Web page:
A Master's Coming-of-Age Novel
IMAGINE a penniless young man, writing in a language mocked as a mere dialect even by many of the people who speak it themselves, who goes on to produce a vast and richly variegated body of work that delights readers the world over and wins its author (by now in his 70s) the Nobel Prize for Literature.Skip to next paragraph
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The young man, of course, is Yiddish novelist and storyteller Isaac Bashevis Singer (1904-1991). In "The Certificate," a novel that was serialized (like much of Singer's work) in a Yiddish newspaper in 1967 but only now has been translated into English, Singer transforms his early struggles into a poignant, funny, sad, and artful piece of fiction.
Like the young Singer, 19-year-old David Bendiger is no longer content to lead the simple, pious life of village Jews like his father, yet he is unable to find acceptance in a newly independent Poland fraught with anti-Semitism. While other young Jews in his position have been captivated by the promise of communism, he has already seen through it: "It's the history of Robespierre and Marat all over again," he says. When the story opens, David is wandering the streets of Warsaw, pondering where his next m eal is coming from.
Thanks to a set of mildly bizarre circumstances, David is offered an opportunity to emigrate to the British-controlled territory of Palestine if he agrees to enter into a pro forma marriage with a young woman who is going there to join her real fiance, whom she will marry after she and David are, in due course, divorced. Although David does not have much faith in the future of Zionism, emigration seems one of his better options. As he waits for the certificate to come through, he comes into contact with the lively, but rather seedy, world of the city's young Jewish intelligentsia.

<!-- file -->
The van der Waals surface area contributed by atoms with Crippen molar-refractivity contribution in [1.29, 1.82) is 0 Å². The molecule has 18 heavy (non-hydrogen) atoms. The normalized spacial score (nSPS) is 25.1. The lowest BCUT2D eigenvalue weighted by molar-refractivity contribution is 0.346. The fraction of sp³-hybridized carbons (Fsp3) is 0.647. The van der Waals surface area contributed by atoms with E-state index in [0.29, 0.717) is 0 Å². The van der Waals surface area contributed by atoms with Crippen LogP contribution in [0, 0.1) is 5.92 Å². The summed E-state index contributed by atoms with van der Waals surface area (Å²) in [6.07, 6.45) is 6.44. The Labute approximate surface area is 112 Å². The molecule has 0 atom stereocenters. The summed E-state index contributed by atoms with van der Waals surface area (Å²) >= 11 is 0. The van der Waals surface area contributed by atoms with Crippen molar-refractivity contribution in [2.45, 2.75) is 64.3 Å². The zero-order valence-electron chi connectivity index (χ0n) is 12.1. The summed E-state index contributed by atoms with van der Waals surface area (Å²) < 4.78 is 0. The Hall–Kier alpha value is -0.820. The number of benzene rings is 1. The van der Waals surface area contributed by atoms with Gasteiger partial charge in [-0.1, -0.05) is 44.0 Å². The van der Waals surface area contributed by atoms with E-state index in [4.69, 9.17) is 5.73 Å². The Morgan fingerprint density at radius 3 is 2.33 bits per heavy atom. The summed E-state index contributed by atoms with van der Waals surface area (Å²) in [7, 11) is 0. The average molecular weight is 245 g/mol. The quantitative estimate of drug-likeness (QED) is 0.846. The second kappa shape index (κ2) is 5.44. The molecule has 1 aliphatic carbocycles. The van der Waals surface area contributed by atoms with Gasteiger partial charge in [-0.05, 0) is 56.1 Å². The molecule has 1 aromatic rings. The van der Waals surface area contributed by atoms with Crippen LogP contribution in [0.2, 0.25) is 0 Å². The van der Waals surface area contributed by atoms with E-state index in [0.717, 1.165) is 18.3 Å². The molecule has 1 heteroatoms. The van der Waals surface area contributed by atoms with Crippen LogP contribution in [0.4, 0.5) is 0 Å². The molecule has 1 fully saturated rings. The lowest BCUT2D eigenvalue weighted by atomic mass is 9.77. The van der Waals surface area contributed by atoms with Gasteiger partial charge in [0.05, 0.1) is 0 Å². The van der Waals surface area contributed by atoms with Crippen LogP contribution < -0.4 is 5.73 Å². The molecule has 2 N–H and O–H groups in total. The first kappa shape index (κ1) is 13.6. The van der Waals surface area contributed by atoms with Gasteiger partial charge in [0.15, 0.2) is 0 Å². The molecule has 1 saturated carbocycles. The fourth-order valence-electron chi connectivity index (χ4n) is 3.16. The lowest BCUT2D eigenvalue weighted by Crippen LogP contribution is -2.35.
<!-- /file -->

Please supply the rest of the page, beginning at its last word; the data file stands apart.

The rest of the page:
Singer wrote about undergoing what was called a "fictive marriage" in order to obtain an emigration certificate in his autobiography, "A Young Man in Search of Love" (1978). There are a number of differences between the two versions. The events in "A Young Man in Search of Love" take place in 1926. "The Certificate" is set four years earlier - closer in time to the great upheavals that haunt its hero: the carnage of World War I, the brutal massacres of the Russian Revolution, the birth of a new Poland.
In the autobiography, Singer portrayed himself as a proofreader who has a hard time making ends meets, but the fictional Bendiger has no steady job and is practically starving. The tone of the memoir is cooler and more detached than that of the novel.
Although it seems fairly clear that "The Certificate" was written earlier than "A Young Man in Search of Love," it's not clear how much earlier. Translator Leonard Wolf suspects it may have been written many years before its 1967 publication: In the foreword, he says it strikes him as playful, fresh, and very much a young man's book. Perhaps so. But there is also no reason why an author in his 60s, or at any age, shouldn't have been capable of producing a fresh, playful novel about a young man starting o ut in the world.